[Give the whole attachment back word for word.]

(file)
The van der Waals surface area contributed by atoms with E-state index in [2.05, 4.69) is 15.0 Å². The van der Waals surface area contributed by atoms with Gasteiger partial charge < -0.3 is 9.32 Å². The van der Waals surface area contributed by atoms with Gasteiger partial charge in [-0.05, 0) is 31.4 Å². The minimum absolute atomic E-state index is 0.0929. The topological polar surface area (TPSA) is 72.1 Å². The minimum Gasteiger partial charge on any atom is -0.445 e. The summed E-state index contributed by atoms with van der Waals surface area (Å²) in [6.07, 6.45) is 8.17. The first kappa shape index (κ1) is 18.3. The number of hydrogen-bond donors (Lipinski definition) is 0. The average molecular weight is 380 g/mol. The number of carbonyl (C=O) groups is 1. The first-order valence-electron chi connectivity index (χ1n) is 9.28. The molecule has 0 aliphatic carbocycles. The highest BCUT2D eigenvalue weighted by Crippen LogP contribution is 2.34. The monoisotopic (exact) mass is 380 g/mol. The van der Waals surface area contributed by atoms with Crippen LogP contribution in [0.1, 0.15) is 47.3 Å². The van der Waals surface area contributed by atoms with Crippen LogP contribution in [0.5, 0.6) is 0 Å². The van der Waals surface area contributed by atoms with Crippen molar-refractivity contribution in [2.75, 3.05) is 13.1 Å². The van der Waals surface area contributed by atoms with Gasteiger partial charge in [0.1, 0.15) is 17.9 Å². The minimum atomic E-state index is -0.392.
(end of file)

The van der Waals surface area contributed by atoms with E-state index in [2.05, 4.69) is 15.0 Å². The van der Waals surface area contributed by atoms with Gasteiger partial charge < -0.3 is 9.32 Å². The van der Waals surface area contributed by atoms with Gasteiger partial charge in [-0.05, 0) is 31.4 Å². The minimum absolute atomic E-state index is 0.0929. The topological polar surface area (TPSA) is 72.1 Å². The minimum Gasteiger partial charge on any atom is -0.445 e. The summed E-state index contributed by atoms with van der Waals surface area (Å²) in [6.07, 6.45) is 8.17. The first kappa shape index (κ1) is 18.3. The number of hydrogen-bond donors (Lipinski definition) is 0. The average molecular weight is 380 g/mol. The number of carbonyl (C=O) groups is 1. The first-order valence-electron chi connectivity index (χ1n) is 9.28. The molecule has 0 aliphatic carbocycles. The highest BCUT2D eigenvalue weighted by Crippen LogP contribution is 2.34. The monoisotopic (exact) mass is 380 g/mol. The van der Waals surface area contributed by atoms with Crippen LogP contribution in [0.1, 0.15) is 47.3 Å². The van der Waals surface area contributed by atoms with Crippen LogP contribution in [0.5, 0.6) is 0 Å². The van der Waals surface area contributed by atoms with Crippen molar-refractivity contribution in [2.75, 3.05) is 13.1 Å². The van der Waals surface area contributed by atoms with Gasteiger partial charge in [0.1, 0.15) is 17.9 Å². The minimum atomic E-state index is -0.392.